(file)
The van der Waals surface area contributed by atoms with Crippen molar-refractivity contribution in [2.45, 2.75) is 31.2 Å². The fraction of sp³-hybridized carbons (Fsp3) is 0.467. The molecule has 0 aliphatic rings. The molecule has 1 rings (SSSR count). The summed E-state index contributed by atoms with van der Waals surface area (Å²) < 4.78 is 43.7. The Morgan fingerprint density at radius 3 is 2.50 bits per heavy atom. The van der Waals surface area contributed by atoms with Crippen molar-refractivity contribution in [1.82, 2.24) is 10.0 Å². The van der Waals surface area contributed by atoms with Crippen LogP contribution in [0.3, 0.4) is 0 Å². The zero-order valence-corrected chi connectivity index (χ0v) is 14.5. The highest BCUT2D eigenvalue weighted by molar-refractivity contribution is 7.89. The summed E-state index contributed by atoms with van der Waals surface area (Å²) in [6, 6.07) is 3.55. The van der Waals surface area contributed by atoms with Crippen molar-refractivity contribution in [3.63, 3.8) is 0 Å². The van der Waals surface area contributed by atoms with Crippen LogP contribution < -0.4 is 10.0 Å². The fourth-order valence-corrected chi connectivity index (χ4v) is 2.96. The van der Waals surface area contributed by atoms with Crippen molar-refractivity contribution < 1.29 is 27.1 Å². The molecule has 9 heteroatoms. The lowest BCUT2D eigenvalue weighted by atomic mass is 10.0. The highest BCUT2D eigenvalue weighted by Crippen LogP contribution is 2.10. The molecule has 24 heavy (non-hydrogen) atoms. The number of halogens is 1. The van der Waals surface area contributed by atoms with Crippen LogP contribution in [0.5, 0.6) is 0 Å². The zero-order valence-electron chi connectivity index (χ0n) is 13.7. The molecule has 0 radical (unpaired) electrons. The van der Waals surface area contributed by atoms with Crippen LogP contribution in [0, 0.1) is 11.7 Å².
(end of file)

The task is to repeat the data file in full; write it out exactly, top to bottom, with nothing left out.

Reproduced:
The van der Waals surface area contributed by atoms with Crippen molar-refractivity contribution in [2.45, 2.75) is 31.2 Å². The fraction of sp³-hybridized carbons (Fsp3) is 0.467. The molecule has 0 aliphatic rings. The molecule has 1 rings (SSSR count). The summed E-state index contributed by atoms with van der Waals surface area (Å²) < 4.78 is 43.7. The Morgan fingerprint density at radius 3 is 2.50 bits per heavy atom. The van der Waals surface area contributed by atoms with Crippen molar-refractivity contribution in [1.82, 2.24) is 10.0 Å². The van der Waals surface area contributed by atoms with Crippen LogP contribution in [0.3, 0.4) is 0 Å². The zero-order valence-corrected chi connectivity index (χ0v) is 14.5. The highest BCUT2D eigenvalue weighted by molar-refractivity contribution is 7.89. The summed E-state index contributed by atoms with van der Waals surface area (Å²) in [6, 6.07) is 3.55. The van der Waals surface area contributed by atoms with Crippen molar-refractivity contribution in [3.63, 3.8) is 0 Å². The van der Waals surface area contributed by atoms with Crippen LogP contribution < -0.4 is 10.0 Å². The fourth-order valence-corrected chi connectivity index (χ4v) is 2.96. The van der Waals surface area contributed by atoms with Crippen molar-refractivity contribution < 1.29 is 27.1 Å². The molecule has 9 heteroatoms. The lowest BCUT2D eigenvalue weighted by atomic mass is 10.0. The highest BCUT2D eigenvalue weighted by Crippen LogP contribution is 2.10. The molecule has 24 heavy (non-hydrogen) atoms. The number of halogens is 1. The van der Waals surface area contributed by atoms with Crippen LogP contribution in [0.5, 0.6) is 0 Å². The zero-order valence-electron chi connectivity index (χ0n) is 13.7. The molecule has 0 radical (unpaired) electrons. The van der Waals surface area contributed by atoms with Crippen LogP contribution in [0, 0.1) is 11.7 Å².